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Cell Rep. 2016 May 31;15(9):2076-88. doi: 10.1016/j.celrep.2016.04.067. Epub 2016 May 19.

Leader Cells Define Directionality of Trunk, but Not Cranial, Neural Crest Cell Migration.

Author information

1
Randall Division of Cell & Molecular Biophysics, King's College, London SE1 1UL, UK.
2
Laboratory for Scientific Image Analysis (SCIAN-Lab), Biomedical Neuroscience Institute (BNI), Centre for Medical Informatics and Telemedicine (CIMT), ICBM, Faculty of Medicine, University of Chile, Santiago 1058, Chile.
3
Instituto de Biologia Molecular de Barcelona, CSIC, Parc Cientific de Barcelona, C/Baldiri i Reixac 15-21, Barcelona 08028, Spain.
4
ICBM Human Genetics Program, Centre for Medical Informatics and Telemedicine (CIMT), Faculty of Medicine, University of Chile, Santiago 1058, Chile.
5
Engineering Department, Cambridge University, Trumpington Street, Cambridge CB2 1PZ, UK.
6
Randall Division of Cell & Molecular Biophysics, King's College, London SE1 1UL, UK. Electronic address: claudia.linker@kcl.ac.uk.

Abstract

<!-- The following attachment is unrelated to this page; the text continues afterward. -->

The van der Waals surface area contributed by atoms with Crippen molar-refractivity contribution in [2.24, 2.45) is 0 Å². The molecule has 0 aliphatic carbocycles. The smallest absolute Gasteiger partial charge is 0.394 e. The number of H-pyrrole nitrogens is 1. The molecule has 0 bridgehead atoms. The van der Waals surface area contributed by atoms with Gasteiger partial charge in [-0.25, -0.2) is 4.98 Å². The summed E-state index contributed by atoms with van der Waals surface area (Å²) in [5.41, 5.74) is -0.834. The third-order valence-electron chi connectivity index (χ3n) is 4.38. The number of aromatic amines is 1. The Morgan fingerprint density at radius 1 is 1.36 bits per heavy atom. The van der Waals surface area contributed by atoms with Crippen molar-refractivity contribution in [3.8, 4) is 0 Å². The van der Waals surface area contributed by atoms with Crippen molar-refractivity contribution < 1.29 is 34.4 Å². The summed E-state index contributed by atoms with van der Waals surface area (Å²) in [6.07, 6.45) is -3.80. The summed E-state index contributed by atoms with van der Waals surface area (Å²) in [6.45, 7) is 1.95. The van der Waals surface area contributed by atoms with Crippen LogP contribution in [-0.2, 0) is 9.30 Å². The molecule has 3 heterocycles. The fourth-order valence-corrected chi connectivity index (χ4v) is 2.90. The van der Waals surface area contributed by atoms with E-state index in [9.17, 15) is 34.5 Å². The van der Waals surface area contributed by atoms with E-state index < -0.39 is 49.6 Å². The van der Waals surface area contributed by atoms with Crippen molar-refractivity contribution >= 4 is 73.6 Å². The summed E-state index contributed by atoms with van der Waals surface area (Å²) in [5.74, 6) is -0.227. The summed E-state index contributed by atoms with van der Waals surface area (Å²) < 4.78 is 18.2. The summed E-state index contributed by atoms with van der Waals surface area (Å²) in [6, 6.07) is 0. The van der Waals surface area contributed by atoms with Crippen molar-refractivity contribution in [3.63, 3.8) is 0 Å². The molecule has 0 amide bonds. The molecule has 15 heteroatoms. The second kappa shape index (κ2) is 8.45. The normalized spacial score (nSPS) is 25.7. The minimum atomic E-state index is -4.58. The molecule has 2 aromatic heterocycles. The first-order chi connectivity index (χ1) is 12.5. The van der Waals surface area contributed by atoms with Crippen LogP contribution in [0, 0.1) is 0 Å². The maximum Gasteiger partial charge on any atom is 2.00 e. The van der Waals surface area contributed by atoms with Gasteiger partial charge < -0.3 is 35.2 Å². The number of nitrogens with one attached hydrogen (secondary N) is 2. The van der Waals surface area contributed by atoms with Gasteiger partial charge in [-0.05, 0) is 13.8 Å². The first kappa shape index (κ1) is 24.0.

Collective cell migration is fundamental for life and a hallmark of cancer. Neural crest (NC) cells migrate collectively, but the mechanisms governing this process remain controversial. Previous analyses in Xenopus indicate that cranial NC (CNC) cells are a homogeneous population relying on cell-cell interactions for directional migration, while chick embryo analyses suggest a heterogeneous population with leader cells instructing directionality. Our data in chick and zebrafish embryos show that CNC cells do not require leader cells for migration and all cells present similar migratory capacities. In contrast, laser ablation of trunk NC (TNC) cells shows that leader cells direct movement and cell-cell contacts are required for migration. Moreover, leader and follower identities are acquired before the initiation of migration and remain fixed thereafter. Thus, two distinct mechanisms establish the directionality of CNC cells and TNC cells. This implies the existence of multiple molecular mechanisms for collective cell migration.

PMID:
27210753
PMCID:
PMC4893160
DOI:
10.1016/j.celrep.2016.04.067
[Indexed for MEDLINE]
Free PMC Article

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